Friday, April 29, 2016

Field Test: 24/7 Holster M Camera Bag

The so-called "wine country" of Northern California is one of my absolute favorite vacation spots—not only for the wine but also for the incredible scenery and picturesque towns found throughout the Napa and Sonoma valleys. There are photo opportunities at every turn, making it difficult sometimes to let go of my camera and just be in the moment. Nevertheless, I always carry my camera with me, so my most recent trip to Sonoma and Napa in late April of this year provided the perfect opportunity to field test a new camera bag.

The bag, called a Holster M is part of a new brand launched exclusively at Adorama. The 24/7 Traffic Collection was created for the urban photographer looking for infallible support and organization when shooting from location to location, according to the manufacturer. So the major selling points are durability and all-weather protection. Currently, the collection features six, lightweight, nylon bags, which you can view on Adorama's website.

Granted, I definitely wasn't in an urban environment, but the same rules apply for me. I much prefer to have a lightweight, smaller bag when vacationing. This forces me to really consider what camera equipment I actually will use (Am I really going to stop and set up a tripod everywhere I go?), and it surely gives my shoulders a break. There are many instances where I have chosen to make-do with a point-and-shoot. But for this trip, I knew I needed my Canon Rebel.

The Holster M is a medium-sized bag designed to hold a DSLR and a few accessories or everyday carry items, which suited my needs perfectly for a long weekend of wine tasting and exploring the countryside of Northern California. The bag features an adjustable, removable shoulder strap, a padded interior that holds a camera body and two lenses, secure storage for an extra memory card, an exterior pocket for your cell phone and other items, and a rain cover that stows neatly in an exterior pouch on the bottom of the bag. Other than trying out the rain cover for size, I didn't make use of it during my travels, but I can't say that I am disappointed in having sunny—albeit chilly—days for the duration of my trip.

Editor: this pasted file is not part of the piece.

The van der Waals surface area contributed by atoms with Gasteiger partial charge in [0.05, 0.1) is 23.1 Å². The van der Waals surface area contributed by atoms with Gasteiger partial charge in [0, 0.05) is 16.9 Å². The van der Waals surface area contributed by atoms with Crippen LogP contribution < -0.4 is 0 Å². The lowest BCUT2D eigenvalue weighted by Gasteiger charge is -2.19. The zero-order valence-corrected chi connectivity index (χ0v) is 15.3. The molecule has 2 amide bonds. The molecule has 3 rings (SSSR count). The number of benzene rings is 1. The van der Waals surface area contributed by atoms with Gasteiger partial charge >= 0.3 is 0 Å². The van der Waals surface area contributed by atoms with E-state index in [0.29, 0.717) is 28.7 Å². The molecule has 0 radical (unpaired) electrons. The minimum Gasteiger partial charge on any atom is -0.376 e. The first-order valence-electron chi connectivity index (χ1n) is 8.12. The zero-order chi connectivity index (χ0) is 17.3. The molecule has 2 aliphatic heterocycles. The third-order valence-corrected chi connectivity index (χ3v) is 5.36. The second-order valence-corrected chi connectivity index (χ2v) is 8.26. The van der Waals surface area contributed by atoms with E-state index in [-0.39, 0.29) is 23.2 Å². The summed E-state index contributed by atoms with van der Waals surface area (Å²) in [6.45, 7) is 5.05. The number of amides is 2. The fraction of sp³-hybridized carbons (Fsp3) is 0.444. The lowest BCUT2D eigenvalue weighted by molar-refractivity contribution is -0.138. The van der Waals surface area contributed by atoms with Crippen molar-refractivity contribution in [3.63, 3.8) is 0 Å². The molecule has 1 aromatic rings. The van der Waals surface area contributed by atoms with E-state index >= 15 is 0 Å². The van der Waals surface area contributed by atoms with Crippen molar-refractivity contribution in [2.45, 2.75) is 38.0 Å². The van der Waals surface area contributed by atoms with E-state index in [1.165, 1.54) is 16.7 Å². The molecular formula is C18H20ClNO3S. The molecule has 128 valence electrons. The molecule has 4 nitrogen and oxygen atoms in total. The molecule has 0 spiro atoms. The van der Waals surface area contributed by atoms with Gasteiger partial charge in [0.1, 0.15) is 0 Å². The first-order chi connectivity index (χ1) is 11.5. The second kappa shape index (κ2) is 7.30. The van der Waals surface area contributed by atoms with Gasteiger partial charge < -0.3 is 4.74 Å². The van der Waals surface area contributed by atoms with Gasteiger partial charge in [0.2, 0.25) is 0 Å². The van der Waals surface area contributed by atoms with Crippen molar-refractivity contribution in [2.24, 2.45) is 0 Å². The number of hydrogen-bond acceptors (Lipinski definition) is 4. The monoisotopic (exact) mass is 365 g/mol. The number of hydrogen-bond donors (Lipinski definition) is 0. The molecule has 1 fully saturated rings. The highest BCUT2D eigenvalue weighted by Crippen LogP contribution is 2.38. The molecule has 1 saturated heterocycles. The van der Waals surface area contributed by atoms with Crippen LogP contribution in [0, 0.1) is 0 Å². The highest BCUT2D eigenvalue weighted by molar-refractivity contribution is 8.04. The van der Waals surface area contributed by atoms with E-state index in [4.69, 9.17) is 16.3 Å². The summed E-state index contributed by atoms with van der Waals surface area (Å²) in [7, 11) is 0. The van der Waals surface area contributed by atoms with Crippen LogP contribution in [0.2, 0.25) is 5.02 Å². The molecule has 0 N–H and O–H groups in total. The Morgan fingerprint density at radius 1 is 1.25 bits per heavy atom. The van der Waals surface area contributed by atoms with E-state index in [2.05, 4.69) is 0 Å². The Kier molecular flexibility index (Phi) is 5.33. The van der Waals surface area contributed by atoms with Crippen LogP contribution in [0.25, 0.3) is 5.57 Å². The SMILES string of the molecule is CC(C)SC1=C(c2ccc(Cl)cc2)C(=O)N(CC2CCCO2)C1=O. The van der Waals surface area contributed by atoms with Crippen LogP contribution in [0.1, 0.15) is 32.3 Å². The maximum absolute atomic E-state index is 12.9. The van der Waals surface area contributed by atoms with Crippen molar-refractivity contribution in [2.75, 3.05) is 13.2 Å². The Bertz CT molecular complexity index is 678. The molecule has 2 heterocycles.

What I can say is that I really enjoyed having this bag strapped across my body. Even when fully loaded, I hardly noticed its weight (the bag itself weighs less than one pound), and its relatively small size (11-5/8" long by 10-1/4" high by 4-7/8" wide) ensured that it never got in my way. When full, it easily carried my DSLR, a 50mm lens, a 28-80mm lens, a spare camera battery and charger, a lens brush pen, a padded camera strap, my iPhone, and a few personal items like allergy medication and a small tube of sunscreen. For me, it is the perfect camera bag for shorter trips because I don't like to be bogged down with a heavy bag full of camera equipment.

Editor's note: If you're curious how some of my photos turned out, click on over to my Flickr page.

Tuesday, April 19, 2016

The 'Cooke Look' Brings Murder To Life

When Director of Photography Julián Apezteguia, ADF (La Asociación de Autores de Fotografía Cinematográfica Argentina—Argentinian Society of Cinematographers) got the chance to work with Director Pablo Trapero for the second time, on the director's latest film El Clana dark story set in the 1980's about a family of kidnappers and murderers—they used a full range of Cooke Anamorphic/i lenses to give the film a “strong optical personality.” 

The lens package for the Goya Award-winning Best Foreign Film in the Spanish Language, winner of the Silver Lion at the Venice Film Festival, and Argentina's Oscar® submission included the Cooke Anamorphic/i 32mm, 40mm, 50mm, 75mm, and 100mm lenses, with Apezteguia primarily relying on the wider lenses. El Clan is the third feature film that Apezteguia has shot with Cooke lenses, and his first shooting anamorphic, using the Alexa XT in 4:3 sensor mode.